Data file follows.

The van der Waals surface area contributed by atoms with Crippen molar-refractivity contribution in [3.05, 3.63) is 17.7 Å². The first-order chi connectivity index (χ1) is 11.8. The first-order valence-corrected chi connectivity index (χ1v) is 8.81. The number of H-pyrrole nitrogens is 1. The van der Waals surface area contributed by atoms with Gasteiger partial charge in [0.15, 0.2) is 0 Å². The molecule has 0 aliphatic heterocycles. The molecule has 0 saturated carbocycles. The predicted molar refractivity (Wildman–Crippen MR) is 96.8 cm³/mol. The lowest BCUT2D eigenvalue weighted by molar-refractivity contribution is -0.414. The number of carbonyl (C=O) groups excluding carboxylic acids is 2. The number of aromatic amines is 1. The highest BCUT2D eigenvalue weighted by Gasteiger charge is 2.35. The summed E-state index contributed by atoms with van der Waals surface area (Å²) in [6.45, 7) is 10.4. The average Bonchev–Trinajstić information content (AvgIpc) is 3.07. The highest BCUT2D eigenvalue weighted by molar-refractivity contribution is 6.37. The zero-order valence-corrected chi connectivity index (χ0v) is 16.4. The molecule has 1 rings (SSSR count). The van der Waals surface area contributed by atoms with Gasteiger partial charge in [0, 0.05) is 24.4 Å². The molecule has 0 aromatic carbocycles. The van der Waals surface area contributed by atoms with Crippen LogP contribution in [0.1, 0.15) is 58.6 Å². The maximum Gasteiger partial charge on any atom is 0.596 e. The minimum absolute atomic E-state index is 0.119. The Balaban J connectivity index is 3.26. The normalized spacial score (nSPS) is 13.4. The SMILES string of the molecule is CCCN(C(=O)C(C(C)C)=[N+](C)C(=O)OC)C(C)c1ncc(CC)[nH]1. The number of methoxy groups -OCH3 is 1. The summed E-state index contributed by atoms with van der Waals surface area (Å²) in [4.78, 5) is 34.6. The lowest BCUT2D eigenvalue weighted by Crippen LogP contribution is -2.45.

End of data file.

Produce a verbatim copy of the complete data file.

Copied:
The van der Waals surface area contributed by atoms with Crippen molar-refractivity contribution in [3.05, 3.63) is 17.7 Å². The first-order chi connectivity index (χ1) is 11.8. The first-order valence-corrected chi connectivity index (χ1v) is 8.81. The number of H-pyrrole nitrogens is 1. The van der Waals surface area contributed by atoms with Gasteiger partial charge in [0.15, 0.2) is 0 Å². The molecule has 0 aliphatic heterocycles. The molecule has 0 saturated carbocycles. The predicted molar refractivity (Wildman–Crippen MR) is 96.8 cm³/mol. The lowest BCUT2D eigenvalue weighted by molar-refractivity contribution is -0.414. The number of carbonyl (C=O) groups excluding carboxylic acids is 2. The number of aromatic amines is 1. The highest BCUT2D eigenvalue weighted by Gasteiger charge is 2.35. The summed E-state index contributed by atoms with van der Waals surface area (Å²) in [6.45, 7) is 10.4. The average Bonchev–Trinajstić information content (AvgIpc) is 3.07. The highest BCUT2D eigenvalue weighted by molar-refractivity contribution is 6.37. The zero-order valence-corrected chi connectivity index (χ0v) is 16.4. The molecule has 1 rings (SSSR count). The van der Waals surface area contributed by atoms with Gasteiger partial charge in [0, 0.05) is 24.4 Å². The molecule has 0 aromatic carbocycles. The van der Waals surface area contributed by atoms with Crippen LogP contribution in [0.1, 0.15) is 58.6 Å². The maximum Gasteiger partial charge on any atom is 0.596 e. The minimum absolute atomic E-state index is 0.119. The Balaban J connectivity index is 3.26. The normalized spacial score (nSPS) is 13.4. The SMILES string of the molecule is CCCN(C(=O)C(C(C)C)=[N+](C)C(=O)OC)C(C)c1ncc(CC)[nH]1. The number of methoxy groups -OCH3 is 1. The summed E-state index contributed by atoms with van der Waals surface area (Å²) in [4.78, 5) is 34.6. The lowest BCUT2D eigenvalue weighted by Crippen LogP contribution is -2.45.